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20/2.8 for portraits?

Discussion in 'Lens Lust' started by Uncle Frank, May 29, 2007.

  1. Sure, why not, as long as you don't mind images that look like they came out of an old photobooth.

    I hate taking portraits with the timer, so I used my wired remote for these shots of Nancy and me. The cord on it is pretty short, so I used my widest lens... the 20/28D. Sure, there's a little distortion, but we had some good giggles that made up for it :biggrin:.

    I fired a single flash into an umbrella at frame left as the main, balanced it with the fill light coming through a window from frame right. The shooting data for both images was d200 1/125s f/4.0 at 20.0mm iso400.

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    View attachment 98128
    Last edited by a moderator: May 29, 2007
  2. amazing how you're using lighting to make it look like you're not using lighting...

    Great shots Frank. Always enjoy your work.
  3. Very nice. I would not have thought a wide lens appropriate for portrait but you made it work. The lighting is excellent. Now about that shirt...
  4. 20/2.8 for portraits? Yes!

    It's amazing how you manage to do always good work with every tool you use!
    I never thought about the 20 doing portraiture but it's great! Nice light as well btw.
  5. Thanks for letting me know you enjoyed the snaps, folks. I tried to keep the session fun, and avoided a "studio" look by only using a single flash. I was also shameless about using photoshop to improve our appearance... well, mine anyway. Nancy didn't need any help :biggrin:.
  6. Thanks, Jimmy! But read this short tutorial from The Strobist, and you'll see how easy it is to do.


    Oops, I forgot... there's a second part :rolleyes: .


    And here's the best advice in the tutorial:

  7. How close were you sitting to the camera? :wink: I like the second one the best where you both don't look so serious :smile:
  8. Probably 3 feet. Couldn't have been much further, because the remote cord is only 2.6 feet long.

    There's definitely some perspective distortion (hint: Nany has a proper Irish button nose), but for this kind of fun stuff, who cares?
  9. You both look nice (one more than the other :biggrin:) , it was fun for both you and us, who cares about perspective distortion anyway?
    Great shots Frank!
  10. Nuteshack

    Nuteshack Guest

    great shots, Frank ...excellent lighting and lovely models...;-)
    ...btw, i think too much is made of perspective distortion anyway,,fact, if pushed some it can be a lot of fun...thanks for sharing ..;-))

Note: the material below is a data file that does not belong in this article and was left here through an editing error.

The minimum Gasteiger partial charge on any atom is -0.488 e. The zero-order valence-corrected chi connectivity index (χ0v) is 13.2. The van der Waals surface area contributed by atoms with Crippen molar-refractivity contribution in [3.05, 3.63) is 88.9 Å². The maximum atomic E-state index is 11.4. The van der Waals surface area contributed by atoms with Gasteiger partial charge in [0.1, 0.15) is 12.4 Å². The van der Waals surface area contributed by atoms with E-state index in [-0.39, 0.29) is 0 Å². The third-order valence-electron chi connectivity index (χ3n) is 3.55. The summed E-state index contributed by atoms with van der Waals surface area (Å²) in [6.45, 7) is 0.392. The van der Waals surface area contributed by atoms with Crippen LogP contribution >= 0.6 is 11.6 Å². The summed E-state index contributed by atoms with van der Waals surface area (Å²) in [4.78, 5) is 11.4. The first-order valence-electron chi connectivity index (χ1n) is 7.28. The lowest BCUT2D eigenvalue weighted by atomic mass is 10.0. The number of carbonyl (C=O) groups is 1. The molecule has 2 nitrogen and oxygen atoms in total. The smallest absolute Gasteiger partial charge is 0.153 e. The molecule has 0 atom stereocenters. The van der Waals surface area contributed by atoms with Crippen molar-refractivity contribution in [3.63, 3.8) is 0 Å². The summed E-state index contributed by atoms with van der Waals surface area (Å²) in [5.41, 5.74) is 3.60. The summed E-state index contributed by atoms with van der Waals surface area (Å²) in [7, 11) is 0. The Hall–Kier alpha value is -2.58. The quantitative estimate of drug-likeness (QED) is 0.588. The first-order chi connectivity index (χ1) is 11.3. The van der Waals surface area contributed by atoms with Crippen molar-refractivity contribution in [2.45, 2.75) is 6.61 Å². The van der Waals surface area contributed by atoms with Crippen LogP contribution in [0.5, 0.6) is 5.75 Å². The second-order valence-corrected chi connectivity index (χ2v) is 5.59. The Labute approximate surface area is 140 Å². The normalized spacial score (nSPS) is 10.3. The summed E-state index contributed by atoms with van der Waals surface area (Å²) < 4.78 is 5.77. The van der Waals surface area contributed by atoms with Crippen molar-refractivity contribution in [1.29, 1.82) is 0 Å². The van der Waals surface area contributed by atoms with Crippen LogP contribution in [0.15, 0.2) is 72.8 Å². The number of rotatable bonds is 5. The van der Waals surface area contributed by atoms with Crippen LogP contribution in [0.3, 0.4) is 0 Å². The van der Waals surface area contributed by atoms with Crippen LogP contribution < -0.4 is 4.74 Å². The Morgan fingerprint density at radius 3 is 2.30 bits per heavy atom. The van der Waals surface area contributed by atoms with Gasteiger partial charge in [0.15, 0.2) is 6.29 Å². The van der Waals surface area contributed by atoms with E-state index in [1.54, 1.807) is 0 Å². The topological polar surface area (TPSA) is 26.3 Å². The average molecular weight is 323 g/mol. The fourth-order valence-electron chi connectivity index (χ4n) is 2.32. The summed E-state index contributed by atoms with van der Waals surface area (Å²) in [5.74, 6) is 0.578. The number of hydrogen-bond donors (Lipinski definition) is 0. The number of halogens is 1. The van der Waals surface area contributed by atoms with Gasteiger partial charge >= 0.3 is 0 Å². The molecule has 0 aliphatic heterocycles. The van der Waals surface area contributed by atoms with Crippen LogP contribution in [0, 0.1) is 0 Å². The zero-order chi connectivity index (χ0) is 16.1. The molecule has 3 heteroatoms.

11. Nice, natural looking results, Frank! Where is the distortion? Hardly noticeable... I like the more relaxed second pose much better, and of course one of the two models does indeed look better... :wink:

    Now, you can do the same with your D70 and the little wireless remote, which is good for a lot more than 2.6 ft, and you can use pretty much any lens, including the 85/1.4! :tongue:
  12. Uncle Frank,

    I love the way you are using the light here. The flash lights just enough to complement the window light. Beautiful! Did you choose this location to shoot by metering or just the good old "looks like this oughta work" formula?

    And the 20 works just fine. Isn't it surprising how preconceptions can be shattered by someone who simply goes out and does what lots of folks thought couldn't be accomplished... portraits with a 20! Yes! Well done!

    And I know you didn't shoot with the idea of proving anything especially, but it sure is fun to test the limits!

    You two are a lovely couple. The expressions on your faces in the first shot just shout "We are in love." It is a treat to see that. Frankly, I'm not surprised. Those who have good people skills often have tender hearts. And whether you wanted it to or not, tenderness is what that first image is all about.

    The second is about enjoying each other and what you were doing. You both have wonderful smiles... lips and eyes. Your whole soul smiles. Very nice.

    I like your new avatar. Did the home team lose that day?

    Always a delight to see your work, especially as you're learning this lighting thing.

    I'm happy to say that I have seen a couple of hummingbirds at my feeder.
    Sugar water, as recommended. I'm hoping to catch a shot. If I can, I'll post it.

    God bless.
  13. Many thanks for the kind comments, Jordan, Nute, and Philippe!

    Reverend Doug, you have a lovely way of expressing yourself... not surprising considering your profession. But every time I spot a post from you, I know I'm in for a treat. Thanks for taking the time.
  14. Very nice shot of you two Frank. I have never had the courage to shoot portraits with my 20mm, it sure looks pretty good here.
    I like the balance you achieved between the natural light and the umbrella.
    Maybe narrowing the angle (less perpendicular) you had with the natural light source would have brightened the dark side of your face somewhat, but that is nitpicking.
    Overall very nice, enhanced even more by the two of you obviously having a good time.
  15. Cope


    Apr 5, 2007
    Houston, Texas

    Yoyu have a very lovely and photogenic wife. How much PP did it take to get you to look presentable?:wink:

    I am not too far behind you on the CLS path. I bought "The Speed of Light" from a member here, and cannot get CLS out of my mind.
  16. Thanks, Frits! Check out my response (#6) to Jimmy for a link to a Strobist tutorial on how to do that.

    Yes, because in this setup, Nancy is shading the fill light that should be falling on my face. But we can't change the angle because of the tight geometry of the room, so I'd need another strobe for fill to fix it.
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